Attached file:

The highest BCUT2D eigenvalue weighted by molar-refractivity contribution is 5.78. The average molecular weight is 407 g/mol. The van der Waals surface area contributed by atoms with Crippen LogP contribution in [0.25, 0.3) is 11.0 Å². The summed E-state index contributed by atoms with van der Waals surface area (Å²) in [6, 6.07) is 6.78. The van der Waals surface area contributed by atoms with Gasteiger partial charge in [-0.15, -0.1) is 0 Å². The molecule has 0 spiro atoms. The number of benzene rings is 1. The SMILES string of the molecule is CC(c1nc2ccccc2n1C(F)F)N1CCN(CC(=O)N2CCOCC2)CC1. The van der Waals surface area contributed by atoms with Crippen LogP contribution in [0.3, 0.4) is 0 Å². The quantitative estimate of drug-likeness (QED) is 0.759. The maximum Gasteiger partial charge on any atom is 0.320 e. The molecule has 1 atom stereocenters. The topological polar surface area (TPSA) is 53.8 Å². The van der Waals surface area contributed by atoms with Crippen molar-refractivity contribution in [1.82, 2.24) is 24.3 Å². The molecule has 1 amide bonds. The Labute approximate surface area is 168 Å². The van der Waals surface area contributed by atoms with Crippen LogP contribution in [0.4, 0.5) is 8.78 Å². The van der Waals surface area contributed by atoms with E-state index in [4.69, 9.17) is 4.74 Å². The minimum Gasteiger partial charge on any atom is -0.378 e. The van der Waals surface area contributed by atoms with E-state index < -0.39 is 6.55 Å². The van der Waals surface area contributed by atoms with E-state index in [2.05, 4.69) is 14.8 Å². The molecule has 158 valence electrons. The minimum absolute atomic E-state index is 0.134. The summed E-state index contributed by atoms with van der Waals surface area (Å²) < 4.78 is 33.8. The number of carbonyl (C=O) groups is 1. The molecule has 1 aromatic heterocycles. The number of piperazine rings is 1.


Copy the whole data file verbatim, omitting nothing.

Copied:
The highest BCUT2D eigenvalue weighted by molar-refractivity contribution is 5.78. The average molecular weight is 407 g/mol. The van der Waals surface area contributed by atoms with Crippen LogP contribution in [0.25, 0.3) is 11.0 Å². The summed E-state index contributed by atoms with van der Waals surface area (Å²) in [6, 6.07) is 6.78. The van der Waals surface area contributed by atoms with Gasteiger partial charge in [-0.15, -0.1) is 0 Å². The molecule has 0 spiro atoms. The number of benzene rings is 1. The SMILES string of the molecule is CC(c1nc2ccccc2n1C(F)F)N1CCN(CC(=O)N2CCOCC2)CC1. The van der Waals surface area contributed by atoms with Crippen LogP contribution in [0.3, 0.4) is 0 Å². The quantitative estimate of drug-likeness (QED) is 0.759. The maximum Gasteiger partial charge on any atom is 0.320 e. The molecule has 1 atom stereocenters. The topological polar surface area (TPSA) is 53.8 Å². The van der Waals surface area contributed by atoms with Crippen molar-refractivity contribution in [1.82, 2.24) is 24.3 Å². The molecule has 1 amide bonds. The Labute approximate surface area is 168 Å². The van der Waals surface area contributed by atoms with Crippen LogP contribution in [0.4, 0.5) is 8.78 Å². The van der Waals surface area contributed by atoms with E-state index in [4.69, 9.17) is 4.74 Å². The minimum Gasteiger partial charge on any atom is -0.378 e. The van der Waals surface area contributed by atoms with E-state index < -0.39 is 6.55 Å². The van der Waals surface area contributed by atoms with E-state index in [2.05, 4.69) is 14.8 Å². The molecule has 158 valence electrons. The minimum absolute atomic E-state index is 0.134. The summed E-state index contributed by atoms with van der Waals surface area (Å²) < 4.78 is 33.8. The number of carbonyl (C=O) groups is 1. The molecule has 1 aromatic heterocycles. The number of piperazine rings is 1.